Foot Health Awareness is vital for people with diabetes.
PEOPLE WITH DIABETES ARE 25 TIMES MORE LIKELY TO LOSE A LEG THAN PEOPLE WITHOUT THE CONDITION
Today I want to issue a timely reminder to people with diabetes who want to wear ‘Crocs’.
Last Friday, I saw a patient who “lived in her ‘Crocs’.” That was until she got splinters which penetrated the soles and stuck into her big toe, as she was walking across the university campus. The splinters were removed by her GP and today she told me there was a small remaining piece that also had to be removed. Fortunately, although she has neuropathy, the wounds are healing well.
Last Christmas, a family member (with no diabetes) also had a piece of metal go through the sole of his ‘Crocs’, whilst walking across the garden.
Previously, I have not taken a strong stand on this, but these two events have prompted me to express my opinion in the form of a WARNING.
If you have diabetes, think very carefully about wearing ‘Crocs’. If you have poor circulation or reduced nerve sensation; do not wear them outside the home.
EVERY 30 SECONDS A LOWER LIMB IS LOST TO DIABETES SOMEWHERE IN THE WORLD
Loss of sensation and reduced blood flow to the lower limbs and feet are a well known complication of diabetes. As winter progresses, people with diabetes are at increased risk from problems associated with damage caused by trying to keep the feet warm. The lady I wrote about on May 7 is still at high risk.
Fortunately she is sticking to her care routine and the toe has stabilised. The blistered skin dried and formed a hard crust – actually this is a dry gangrenous crust – has formed over the centre of the wound, but the edges are clean and pink. The primary key to a successful outcome is control of blood sugar and that is good. Secondary is the quality of wound care and hopefully we are up to standard.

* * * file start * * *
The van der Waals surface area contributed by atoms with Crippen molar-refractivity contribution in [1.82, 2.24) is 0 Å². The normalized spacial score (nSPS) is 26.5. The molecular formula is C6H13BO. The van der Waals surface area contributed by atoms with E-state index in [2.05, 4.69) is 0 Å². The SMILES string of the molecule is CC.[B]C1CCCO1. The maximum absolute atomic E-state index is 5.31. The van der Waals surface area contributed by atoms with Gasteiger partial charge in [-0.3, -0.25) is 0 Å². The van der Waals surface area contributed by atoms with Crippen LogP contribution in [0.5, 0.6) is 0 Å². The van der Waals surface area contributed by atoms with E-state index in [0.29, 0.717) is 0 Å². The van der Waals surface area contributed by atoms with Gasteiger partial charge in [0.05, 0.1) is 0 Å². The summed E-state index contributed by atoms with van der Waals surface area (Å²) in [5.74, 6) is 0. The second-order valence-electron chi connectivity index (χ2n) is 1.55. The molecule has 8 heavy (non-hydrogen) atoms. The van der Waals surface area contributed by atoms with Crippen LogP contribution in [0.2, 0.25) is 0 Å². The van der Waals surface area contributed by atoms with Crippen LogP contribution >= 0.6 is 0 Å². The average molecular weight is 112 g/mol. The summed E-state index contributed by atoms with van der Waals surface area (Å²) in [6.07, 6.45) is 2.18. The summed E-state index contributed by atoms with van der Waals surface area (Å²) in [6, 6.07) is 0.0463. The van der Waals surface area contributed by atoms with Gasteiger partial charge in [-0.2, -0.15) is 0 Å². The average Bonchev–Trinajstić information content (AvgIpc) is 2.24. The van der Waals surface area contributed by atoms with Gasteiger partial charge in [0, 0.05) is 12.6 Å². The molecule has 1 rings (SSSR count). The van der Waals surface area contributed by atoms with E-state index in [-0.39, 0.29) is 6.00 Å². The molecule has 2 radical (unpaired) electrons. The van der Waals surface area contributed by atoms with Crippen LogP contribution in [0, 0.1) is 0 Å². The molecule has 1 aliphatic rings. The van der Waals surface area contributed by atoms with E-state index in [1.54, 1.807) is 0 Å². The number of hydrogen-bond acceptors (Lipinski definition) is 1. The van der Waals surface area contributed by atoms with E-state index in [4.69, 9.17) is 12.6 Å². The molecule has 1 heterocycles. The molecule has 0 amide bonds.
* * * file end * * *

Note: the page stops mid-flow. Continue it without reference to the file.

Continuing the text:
The biggest problem we have when treating diabetic foot ulcers is to keep weight off, called off-loading. Naturally, this is very difficult for a patient who knows they have a foot ulcer, but doesn’t feel any pain. Remember, pain stops us from doing further damage to an injured body part.
Here are a few WINTER FOOT TIPS FOR PEOPLE WITH DIABETES.(It’s winter in the southern hemisphere).
Keep up the daily washing and drying -especially drying
Keep up/start a daily routine of gently massaging moisturiser into your legs and feet
Remember that your shoes may become tighter because you are wearing socks and closed shoes
When you take off your shoes, check your feet for tell-tale red marks – this means dangerous pressure
Check that your shoes do fit, you possibly haven’t worn then for some months
Thicker-soled shoes will keep your feet warmer
Don’t let your boots squeeze your calf muscles and reduce circulation
Keep your feet warm at night – wear socks. NOT nylon, but cotton or wool or mixtures
Heat your bed BEFORE you get in and turn off electric blankets and heating pads. Remove hot water bottles
Try to avoid sitting in draughts – difficult, because we have houses that are designed for coolness
Wrap a blanket around your legs and feet if you are in a cold room
Never sit too close to any fire or heater – (people have fallen asleep and burnt their legs & feet)
Try to keep your excercise routine going, even though it’s darker morning and evening
p.s. Cape Mohair make excellent socks
I had forgotten how well you can feel just by taking some time off. Having just spent 10 days away from the practice I feel really good and ready for anything. I have just asked my colleague’s patient when last did he have a holiday? His reply? “Holiday is a swear word.”
My colleague also says she hasn’t had a holiday in along time and needs to get away. The Eastern Free State and then the Drakensberg is beautiful in the Autumn. (Before I went away, our receptionist had resigned, the ADSL line had been out of order for 10 days and I hurt my back!)
However, it only takes a few days for reality to hit back in the practice. A patient of ours with diabetes and a history of ulcers, returned after an absence of two years because she had a problem. Some problem too!
An ulcerated bunion joint with a massive swelling and a local skin temperature of 37 Celsius. She said it happened just a few days ago after the foot began to swell. Unfortunately the skin damage was so severe that I decided that the best plan was to admit the lady for a full work up of blood tests, wound swabs and X-rays, plus the opinion of the diabetic foot team, but she requested to go to the local State hospital the following day!
This cavalier approach to diabetes and its complications is being researched as a probable additional complication of diabetes. The behaviour changes possibly being the effect of damage to the central nervous system.
Don’t delay that holiday.